One of my favorite movie quotes is from Back to the Future when Christopher Lloyd, as Doc Brown, challenges Michael J. Fox's Marty McFly in 1955 to prove his preposterous time-travel story by naming the president in 1985. When Marty replies, "Ronald Reagan, "Doc Brown hoots and says, incredulous," Ronald Reagan, the actor? Hah! "
Before the 1980 presidential election, there were many Americans of the same opinion as the good doctor. Jimmy Carter's presidence may have been weakened by the Iran host crisis, a stubborn recession and the second energy crisis of the decade, but the conventional wisdom after the primaries was that GOP candidate Ronald Reagan did not have a prayer. What he did have, however, was devout support from the defiantly religious, rapidly rising and well-funded "New Right." When this movement helped steer Reagan into the White House, their influence went on to shape American politics and policy for a dozen years. The pendulum had swung dramatically to the right. Progressives and moderates were stunned. Back to the Future, indeed.
But those who were shocked either had short memories or were too young to remember another dramatic swing – to the left – in the wake of the Watergate scandal. The resignation of President Nixon on August 8, 1974, preceded by two years of a "national nightmare" and the birth of unabashed investigative journalism, wave rise to a deep and enduring distrust of government by the press and the public. This collective rejection of presidential arrogance, coupled with outrage at Ford's pardon of Nixon, propelled a bevy of freshly minted Democrats (including Jimmy Carter) into Washington.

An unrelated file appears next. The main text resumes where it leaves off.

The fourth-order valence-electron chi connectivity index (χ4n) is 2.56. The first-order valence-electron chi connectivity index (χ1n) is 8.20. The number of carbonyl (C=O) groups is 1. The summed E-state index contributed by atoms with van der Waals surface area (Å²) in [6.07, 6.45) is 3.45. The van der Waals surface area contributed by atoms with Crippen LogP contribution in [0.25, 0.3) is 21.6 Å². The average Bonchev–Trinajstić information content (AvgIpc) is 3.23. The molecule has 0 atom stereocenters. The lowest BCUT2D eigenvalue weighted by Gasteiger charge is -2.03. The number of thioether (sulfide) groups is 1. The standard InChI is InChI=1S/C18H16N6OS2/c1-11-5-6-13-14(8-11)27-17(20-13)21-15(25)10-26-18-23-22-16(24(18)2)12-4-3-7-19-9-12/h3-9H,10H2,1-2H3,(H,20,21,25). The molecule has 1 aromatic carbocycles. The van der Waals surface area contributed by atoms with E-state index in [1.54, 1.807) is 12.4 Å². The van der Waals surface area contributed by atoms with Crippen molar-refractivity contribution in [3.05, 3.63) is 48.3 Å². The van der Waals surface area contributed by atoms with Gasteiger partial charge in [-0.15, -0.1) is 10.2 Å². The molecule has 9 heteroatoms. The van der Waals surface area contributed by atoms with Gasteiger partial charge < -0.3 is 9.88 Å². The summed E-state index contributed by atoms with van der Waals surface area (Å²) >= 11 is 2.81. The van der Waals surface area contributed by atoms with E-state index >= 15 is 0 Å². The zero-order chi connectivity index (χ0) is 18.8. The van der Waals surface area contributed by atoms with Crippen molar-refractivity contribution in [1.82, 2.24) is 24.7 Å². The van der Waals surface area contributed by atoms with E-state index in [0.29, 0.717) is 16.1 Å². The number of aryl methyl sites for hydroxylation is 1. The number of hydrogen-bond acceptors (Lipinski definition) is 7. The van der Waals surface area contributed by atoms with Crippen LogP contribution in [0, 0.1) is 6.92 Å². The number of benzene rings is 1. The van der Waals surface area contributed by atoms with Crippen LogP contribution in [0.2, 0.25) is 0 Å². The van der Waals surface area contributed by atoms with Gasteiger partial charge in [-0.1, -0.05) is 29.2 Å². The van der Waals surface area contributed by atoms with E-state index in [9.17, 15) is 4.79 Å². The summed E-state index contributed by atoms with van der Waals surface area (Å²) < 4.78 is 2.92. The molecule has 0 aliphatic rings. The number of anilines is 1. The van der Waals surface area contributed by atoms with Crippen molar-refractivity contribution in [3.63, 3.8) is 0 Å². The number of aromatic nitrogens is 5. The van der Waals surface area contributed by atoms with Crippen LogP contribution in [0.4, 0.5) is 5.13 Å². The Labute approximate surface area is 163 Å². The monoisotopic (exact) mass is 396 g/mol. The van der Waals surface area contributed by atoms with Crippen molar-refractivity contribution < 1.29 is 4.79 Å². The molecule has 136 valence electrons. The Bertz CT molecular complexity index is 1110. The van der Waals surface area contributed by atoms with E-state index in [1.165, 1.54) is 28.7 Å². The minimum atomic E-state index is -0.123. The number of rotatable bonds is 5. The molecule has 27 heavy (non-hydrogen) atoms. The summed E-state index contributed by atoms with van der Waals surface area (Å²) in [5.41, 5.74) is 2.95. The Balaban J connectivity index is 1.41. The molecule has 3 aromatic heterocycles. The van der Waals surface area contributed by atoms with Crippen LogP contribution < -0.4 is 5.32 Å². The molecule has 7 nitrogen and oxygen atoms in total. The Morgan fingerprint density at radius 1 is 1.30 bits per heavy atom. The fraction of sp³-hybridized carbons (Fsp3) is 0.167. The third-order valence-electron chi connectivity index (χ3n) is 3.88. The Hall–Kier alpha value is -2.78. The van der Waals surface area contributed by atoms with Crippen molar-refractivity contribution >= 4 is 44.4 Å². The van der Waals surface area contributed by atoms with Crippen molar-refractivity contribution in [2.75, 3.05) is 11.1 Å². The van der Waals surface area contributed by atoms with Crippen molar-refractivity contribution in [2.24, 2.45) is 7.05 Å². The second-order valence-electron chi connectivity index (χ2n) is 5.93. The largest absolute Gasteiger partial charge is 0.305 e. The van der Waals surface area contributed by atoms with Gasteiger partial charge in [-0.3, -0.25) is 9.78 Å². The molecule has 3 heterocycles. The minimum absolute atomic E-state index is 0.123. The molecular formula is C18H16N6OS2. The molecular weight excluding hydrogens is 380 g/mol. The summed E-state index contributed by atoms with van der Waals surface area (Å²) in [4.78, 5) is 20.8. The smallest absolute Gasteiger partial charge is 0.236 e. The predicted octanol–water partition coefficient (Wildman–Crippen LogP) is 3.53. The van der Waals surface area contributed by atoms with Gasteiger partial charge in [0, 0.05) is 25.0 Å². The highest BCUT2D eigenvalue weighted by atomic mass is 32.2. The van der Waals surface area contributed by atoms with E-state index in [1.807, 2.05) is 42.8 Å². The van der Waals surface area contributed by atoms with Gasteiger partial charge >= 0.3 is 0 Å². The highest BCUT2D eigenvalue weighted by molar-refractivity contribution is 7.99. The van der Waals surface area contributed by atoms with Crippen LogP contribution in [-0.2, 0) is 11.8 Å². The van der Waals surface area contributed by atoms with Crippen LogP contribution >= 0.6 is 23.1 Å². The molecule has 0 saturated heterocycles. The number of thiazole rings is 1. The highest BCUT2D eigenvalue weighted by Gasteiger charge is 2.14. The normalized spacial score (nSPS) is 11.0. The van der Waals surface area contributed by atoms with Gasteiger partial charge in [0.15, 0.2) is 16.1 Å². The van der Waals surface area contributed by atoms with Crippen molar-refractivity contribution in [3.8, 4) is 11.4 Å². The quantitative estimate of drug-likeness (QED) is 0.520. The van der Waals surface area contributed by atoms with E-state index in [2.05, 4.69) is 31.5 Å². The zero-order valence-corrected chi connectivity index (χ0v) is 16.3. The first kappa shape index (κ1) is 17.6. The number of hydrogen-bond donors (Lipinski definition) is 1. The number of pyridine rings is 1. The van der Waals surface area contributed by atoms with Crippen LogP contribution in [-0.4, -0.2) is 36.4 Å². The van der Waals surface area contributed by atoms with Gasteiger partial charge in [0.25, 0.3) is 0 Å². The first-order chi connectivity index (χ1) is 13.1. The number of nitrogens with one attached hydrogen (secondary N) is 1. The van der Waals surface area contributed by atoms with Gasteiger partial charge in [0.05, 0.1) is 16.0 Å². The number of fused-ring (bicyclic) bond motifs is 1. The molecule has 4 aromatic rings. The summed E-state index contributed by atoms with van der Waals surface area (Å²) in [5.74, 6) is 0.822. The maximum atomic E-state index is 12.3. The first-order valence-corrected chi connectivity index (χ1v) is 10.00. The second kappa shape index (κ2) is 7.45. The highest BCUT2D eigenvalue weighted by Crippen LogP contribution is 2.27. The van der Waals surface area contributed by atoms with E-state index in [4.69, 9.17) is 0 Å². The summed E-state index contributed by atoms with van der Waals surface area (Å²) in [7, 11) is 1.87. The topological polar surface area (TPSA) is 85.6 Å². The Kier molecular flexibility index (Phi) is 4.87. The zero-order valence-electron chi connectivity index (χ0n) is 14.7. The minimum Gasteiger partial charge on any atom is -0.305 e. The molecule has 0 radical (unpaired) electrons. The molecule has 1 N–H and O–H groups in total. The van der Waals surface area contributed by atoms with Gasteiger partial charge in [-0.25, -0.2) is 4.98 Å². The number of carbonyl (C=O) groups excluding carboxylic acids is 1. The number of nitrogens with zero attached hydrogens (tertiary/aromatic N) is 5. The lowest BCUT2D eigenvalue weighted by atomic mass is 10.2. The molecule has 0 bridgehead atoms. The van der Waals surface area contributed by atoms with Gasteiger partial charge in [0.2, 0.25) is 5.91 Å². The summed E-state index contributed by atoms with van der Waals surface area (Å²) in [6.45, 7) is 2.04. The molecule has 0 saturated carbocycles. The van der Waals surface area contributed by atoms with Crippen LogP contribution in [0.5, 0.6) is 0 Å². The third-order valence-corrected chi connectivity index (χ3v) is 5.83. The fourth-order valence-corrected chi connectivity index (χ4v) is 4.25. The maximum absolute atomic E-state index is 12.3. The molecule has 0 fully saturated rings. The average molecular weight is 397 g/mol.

Let's return to the much-touted Reagan Revolution. Characterized by trickle-down economics who terminus mysteriously eluded its promised benefiaries, it started to dim under the presidency of George HW Bush. While his prosecution of the Gulf War met with generally high marks, Bush's tin ear toward the recession of the early 90s became his downfall. The clever and charismatic Bill Clinton sustained the presidency away from the Republicans for the first time in twelve years. While Clinton ushered in the era of the "New Democracy" that rejected some of the more liberal policies of the party's past, the pendulum had undeniably swung back to the left.
Two short years later, Newsweek ran an article with a beleaguered Clinton on its cover accompanied by the title, "The Incredible Shrinking President." Hobbled out of the gate by embracing the worthy but narrow issue of gays in the military, the resulting "Do not Ask, Do not Tell" policy proved unpopular with all sides. Most critically, it was a dangerous distraction from the average voter's primary issue: in the immortal words of James Carville, "it's the economy, stupid." Enter (stage right) firebrand Newt Gingrich, The Contract with America and the GOP takeover of both houses in the mid-term election of 1994. The future looked bleak for the New Democrats.
Reports of their demise, of course, were greatly exaggerated. Two years later, Clinton's serendipity was personified by …